For those of you out of Australia, a shark attacked someone and so the government has called for a giant kill of sharks in the area. Maassive protests have been held on beaches across Australia to protest this slaughter.
This dude is Australian Navy Diver Paul de Gelder who 5 years ago lost his arm and leg to a massive bull shark in Sydney Harbour. He is speaking out against the mass slaughter of sharks around Western Australia. Paul de Gelder is a champ.
Commonly referred to as the Blue dragon nudibranch, Pteraeolidia ianthina (Nudibranchia - Facelinidae), is a remarkable species of sea slug native to the Indo-Pacific region.
This is an extremely elongate species up to 5cm long, with large, curved arches of cerata (the projections on the upper surfaces of the body) along the length of the body. The cephalic tentacles have two distinctive dark purple (or blue) bands.
Although the body color of this nudibranch is translucent tan, the cerata, which are mostly blue or dark purple, lavender or golden brown, give the nudibranch most of its apparent color.
The Blue dragon nudibranch has many amazing survival strategies. When touched, the nudibranch will “flare” its cerata and the nematocysts will discharge on contact (it is one of the few nudibranchs with a sting strong enough to be felt by humans though usually not in areas with thicker skin such as the palm of the hand).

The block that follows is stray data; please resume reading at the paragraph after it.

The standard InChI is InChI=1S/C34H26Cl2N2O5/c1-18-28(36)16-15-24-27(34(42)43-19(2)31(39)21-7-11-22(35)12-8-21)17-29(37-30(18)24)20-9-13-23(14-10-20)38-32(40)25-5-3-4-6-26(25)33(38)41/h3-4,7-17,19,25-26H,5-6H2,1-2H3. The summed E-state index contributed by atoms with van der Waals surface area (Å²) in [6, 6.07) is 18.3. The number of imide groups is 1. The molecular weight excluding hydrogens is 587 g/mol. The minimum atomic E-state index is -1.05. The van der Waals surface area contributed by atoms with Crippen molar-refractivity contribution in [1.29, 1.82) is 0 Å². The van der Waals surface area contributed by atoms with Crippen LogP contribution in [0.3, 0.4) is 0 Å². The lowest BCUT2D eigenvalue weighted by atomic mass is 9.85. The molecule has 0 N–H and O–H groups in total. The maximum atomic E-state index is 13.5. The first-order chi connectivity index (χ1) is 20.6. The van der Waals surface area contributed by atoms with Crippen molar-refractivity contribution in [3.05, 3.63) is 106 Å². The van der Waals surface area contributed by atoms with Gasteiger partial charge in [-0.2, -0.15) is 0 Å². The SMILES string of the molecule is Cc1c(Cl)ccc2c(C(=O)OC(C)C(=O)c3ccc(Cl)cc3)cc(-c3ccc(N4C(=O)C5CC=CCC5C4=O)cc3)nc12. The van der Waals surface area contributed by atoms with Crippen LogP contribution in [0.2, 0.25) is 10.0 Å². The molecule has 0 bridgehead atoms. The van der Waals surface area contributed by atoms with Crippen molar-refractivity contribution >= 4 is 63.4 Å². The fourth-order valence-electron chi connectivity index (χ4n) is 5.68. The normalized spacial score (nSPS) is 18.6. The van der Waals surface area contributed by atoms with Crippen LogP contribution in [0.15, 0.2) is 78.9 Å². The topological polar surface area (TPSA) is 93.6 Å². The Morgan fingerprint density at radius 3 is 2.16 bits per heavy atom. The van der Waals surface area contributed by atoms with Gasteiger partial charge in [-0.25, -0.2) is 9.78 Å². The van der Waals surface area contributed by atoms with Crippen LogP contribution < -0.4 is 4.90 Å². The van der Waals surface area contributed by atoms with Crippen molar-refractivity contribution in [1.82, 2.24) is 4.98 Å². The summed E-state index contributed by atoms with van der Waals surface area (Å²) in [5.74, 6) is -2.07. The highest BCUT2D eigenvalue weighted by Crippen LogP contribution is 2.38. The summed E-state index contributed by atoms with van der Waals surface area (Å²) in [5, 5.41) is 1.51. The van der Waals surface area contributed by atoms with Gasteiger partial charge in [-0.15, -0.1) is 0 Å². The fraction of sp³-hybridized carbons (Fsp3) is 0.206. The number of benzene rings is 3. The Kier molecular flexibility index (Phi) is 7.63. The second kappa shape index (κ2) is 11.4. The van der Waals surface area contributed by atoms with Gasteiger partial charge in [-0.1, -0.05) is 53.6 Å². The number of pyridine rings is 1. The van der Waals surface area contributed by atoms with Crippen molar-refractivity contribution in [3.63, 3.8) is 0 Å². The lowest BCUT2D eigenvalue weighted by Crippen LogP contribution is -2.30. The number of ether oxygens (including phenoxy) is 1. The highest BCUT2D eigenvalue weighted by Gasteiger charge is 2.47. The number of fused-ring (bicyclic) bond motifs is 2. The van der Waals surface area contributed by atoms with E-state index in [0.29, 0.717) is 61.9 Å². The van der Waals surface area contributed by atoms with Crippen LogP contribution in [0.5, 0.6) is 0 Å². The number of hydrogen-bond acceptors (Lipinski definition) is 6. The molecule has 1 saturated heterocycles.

It is also able to autotomize (lose or detach) the posterior part of its body in order to distract, or free itself from, a potential predator. Later, the missing portion can be regenerated.
Another curiosity of this species is that the cerata contain zooxanthellae of the genus Symbiodinium that exhibit the capacity for photosynthesis, and they grow while reside in the sea slug. This symbiotic relationship with the algae helps the adult nudibranch to overcome a period of food shortage by getting photosynthetic products.
Abalone, is a common name for any of a group of small to very large edible sea snails, marine gastropod molluscs in the family Haliotidae. Other common names are ear shells, sea ears, and muttonfish or muttonshells in Australia, ormer in Great Britain, perlemoen and venus’s-ears in South Africa, and pāua in New Zealand